Thousands to benefit from £1.4bn deal to create new jobs

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A £1.4 BILLION deal will bring thousands of jobs to the city.

And Wakefield will get its share of the money to make sure all young people are working, in education or training by 2015.

This was the message after it was announced yesterday that the Leeds City Region (LCR), which includes Wakefield, has struck a deal with the government meaning a partnership of local councils will inherit the powers and funding to create jobs, improve the transport network and stimulate investment into the local economy.

The £1bn fund for major transport projects and a £400m investment fund for regeneration, both paid for in part by the government, will help create thousands of jobs during the next 10 years.

Hailing ‘a new beginning’ for the district Coun Peter Box, leader of Wakefield Council, said funding and devolved powers would allow it to improve its lacking skill levels, which are among the lowest in the UK.He said that no-one aged between 16 and 24 will be left out of education, employment or training by 2015.

Coun Box said: “You need to have ambitious targets.

“The recession has had a massive impact on jobs and growth so there’s going to be a real focus in Wakefield on skills. The deal is looking to eliminate NEETs (young people not in education, employment or training), and this will have a huge impact in Wakefield.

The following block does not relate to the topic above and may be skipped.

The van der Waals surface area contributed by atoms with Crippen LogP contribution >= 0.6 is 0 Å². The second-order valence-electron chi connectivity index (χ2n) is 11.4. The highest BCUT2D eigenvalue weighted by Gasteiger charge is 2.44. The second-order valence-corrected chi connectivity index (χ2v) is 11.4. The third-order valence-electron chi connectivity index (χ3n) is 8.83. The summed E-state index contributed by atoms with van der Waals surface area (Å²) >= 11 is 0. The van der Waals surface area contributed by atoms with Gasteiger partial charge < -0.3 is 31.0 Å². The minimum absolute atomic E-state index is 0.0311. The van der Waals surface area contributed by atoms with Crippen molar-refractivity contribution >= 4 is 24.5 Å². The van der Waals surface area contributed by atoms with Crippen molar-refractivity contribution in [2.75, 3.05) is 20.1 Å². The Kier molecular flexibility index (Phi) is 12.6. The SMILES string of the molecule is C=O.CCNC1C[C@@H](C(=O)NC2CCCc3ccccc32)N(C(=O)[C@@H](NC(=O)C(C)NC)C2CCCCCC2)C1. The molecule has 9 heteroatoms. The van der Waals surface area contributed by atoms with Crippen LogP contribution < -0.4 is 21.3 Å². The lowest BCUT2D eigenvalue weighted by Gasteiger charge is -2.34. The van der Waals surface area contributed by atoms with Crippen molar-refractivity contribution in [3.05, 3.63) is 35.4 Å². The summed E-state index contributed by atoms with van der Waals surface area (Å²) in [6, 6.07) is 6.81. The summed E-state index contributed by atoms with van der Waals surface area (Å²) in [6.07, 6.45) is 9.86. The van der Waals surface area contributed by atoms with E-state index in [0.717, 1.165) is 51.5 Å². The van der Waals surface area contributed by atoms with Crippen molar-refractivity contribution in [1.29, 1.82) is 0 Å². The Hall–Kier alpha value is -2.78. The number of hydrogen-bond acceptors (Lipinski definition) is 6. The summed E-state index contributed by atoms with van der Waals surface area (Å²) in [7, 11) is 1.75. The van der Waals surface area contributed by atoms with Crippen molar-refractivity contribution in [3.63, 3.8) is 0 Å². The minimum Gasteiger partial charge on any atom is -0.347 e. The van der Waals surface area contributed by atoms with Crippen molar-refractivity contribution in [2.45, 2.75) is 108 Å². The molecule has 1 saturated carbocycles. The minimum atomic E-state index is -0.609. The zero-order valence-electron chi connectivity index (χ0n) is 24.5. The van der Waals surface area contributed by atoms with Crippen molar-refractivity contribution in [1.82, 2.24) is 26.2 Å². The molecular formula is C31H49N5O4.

“This is not going to fix problems overnight, but it is the start of a new beginning.

“Skills and transport issues have proven difficult to tackle in the past, but by coming together we will be able to work more quickly and efficiently. I think we have got a good deal for the people of Wakefield.”

The “City Deal” aims to generate thousands of new apprenticeships and create an Apprenticeship Academy supporting hundreds of young people each year.

And Coun Box, who is also chairman of the Leeds City Region, said plans were underway for a university centre in Wakefield and to get businesses working in schools which would also help to get young people into work.

During the next 10 years the LCR partnership will pool funds of £200m to be matched pound-for-pound by the government, for the investment fund.

It will be spent on projects that will create jobs and economic growth.

The partnership will also contribute money towards the £1bn transport fund, also funded partly by the government, to be spent on major transport projects.

A new West Yorkshire transport authority will be created, made up of six local councils, to manage the fund, and will make it a priority to improve rail links between the region and Manchester.

Coun Box added: “Wakefield will now have a bigger say in what happens in our region and we will use our local knowledge to get resources to the areas that need them most.

“This heralds a new era giving us an opportunity to ensure that decisions made about this district are made here – not in Whitehall – and are made by the people who will work hard to create real economic opportunities for Wakefield people and our local businesses.”

Deputy prime minister Nick Clegg called for cities to come forward with ambitious proposals in a report called Unlocking Growth in Cities last year.

He said: “We want powerful, innovative cities that are able to shape their economic destinies, boost entire regions and get the national economy moving.

“The aim of these deals is to empower cities to forge their own path, to play to their own strengths and to find creative solutions to local problems.”

Eight city deals have now been agreed with the government - the others are in Liverpool, Manchester, Newcastle, Birmingham, Bristol, Nottingham and Sheffield.